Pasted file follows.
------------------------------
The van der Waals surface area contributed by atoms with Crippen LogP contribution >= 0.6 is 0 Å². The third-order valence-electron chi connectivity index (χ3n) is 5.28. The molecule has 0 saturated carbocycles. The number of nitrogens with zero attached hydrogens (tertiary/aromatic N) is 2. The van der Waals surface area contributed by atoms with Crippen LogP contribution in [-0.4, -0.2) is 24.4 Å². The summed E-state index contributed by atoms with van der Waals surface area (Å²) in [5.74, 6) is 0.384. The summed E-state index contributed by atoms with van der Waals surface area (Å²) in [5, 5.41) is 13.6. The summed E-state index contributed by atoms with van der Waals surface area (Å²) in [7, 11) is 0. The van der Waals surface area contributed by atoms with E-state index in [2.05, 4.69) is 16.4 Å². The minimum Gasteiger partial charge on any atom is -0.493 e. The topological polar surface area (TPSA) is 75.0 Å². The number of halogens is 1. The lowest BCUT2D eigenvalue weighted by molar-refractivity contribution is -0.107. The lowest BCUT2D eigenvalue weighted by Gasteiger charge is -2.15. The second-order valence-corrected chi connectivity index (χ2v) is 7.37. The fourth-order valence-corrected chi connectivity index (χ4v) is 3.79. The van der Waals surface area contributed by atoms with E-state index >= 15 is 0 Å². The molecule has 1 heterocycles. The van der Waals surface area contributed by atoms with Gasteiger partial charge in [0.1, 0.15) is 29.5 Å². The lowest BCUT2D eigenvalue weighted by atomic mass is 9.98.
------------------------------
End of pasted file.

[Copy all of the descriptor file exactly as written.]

The van der Waals surface area contributed by atoms with Crippen LogP contribution >= 0.6 is 0 Å². The third-order valence-electron chi connectivity index (χ3n) is 5.28. The molecule has 0 saturated carbocycles. The number of nitrogens with zero attached hydrogens (tertiary/aromatic N) is 2. The van der Waals surface area contributed by atoms with Crippen LogP contribution in [-0.4, -0.2) is 24.4 Å². The summed E-state index contributed by atoms with van der Waals surface area (Å²) in [5.74, 6) is 0.384. The summed E-state index contributed by atoms with van der Waals surface area (Å²) in [5, 5.41) is 13.6. The summed E-state index contributed by atoms with van der Waals surface area (Å²) in [7, 11) is 0. The van der Waals surface area contributed by atoms with E-state index in [2.05, 4.69) is 16.4 Å². The minimum Gasteiger partial charge on any atom is -0.493 e. The topological polar surface area (TPSA) is 75.0 Å². The number of halogens is 1. The lowest BCUT2D eigenvalue weighted by molar-refractivity contribution is -0.107. The lowest BCUT2D eigenvalue weighted by Gasteiger charge is -2.15. The second-order valence-corrected chi connectivity index (χ2v) is 7.37. The fourth-order valence-corrected chi connectivity index (χ4v) is 3.79. The van der Waals surface area contributed by atoms with E-state index >= 15 is 0 Å². The molecule has 1 heterocycles. The van der Waals surface area contributed by atoms with Gasteiger partial charge in [0.1, 0.15) is 29.5 Å². The lowest BCUT2D eigenvalue weighted by atomic mass is 9.98.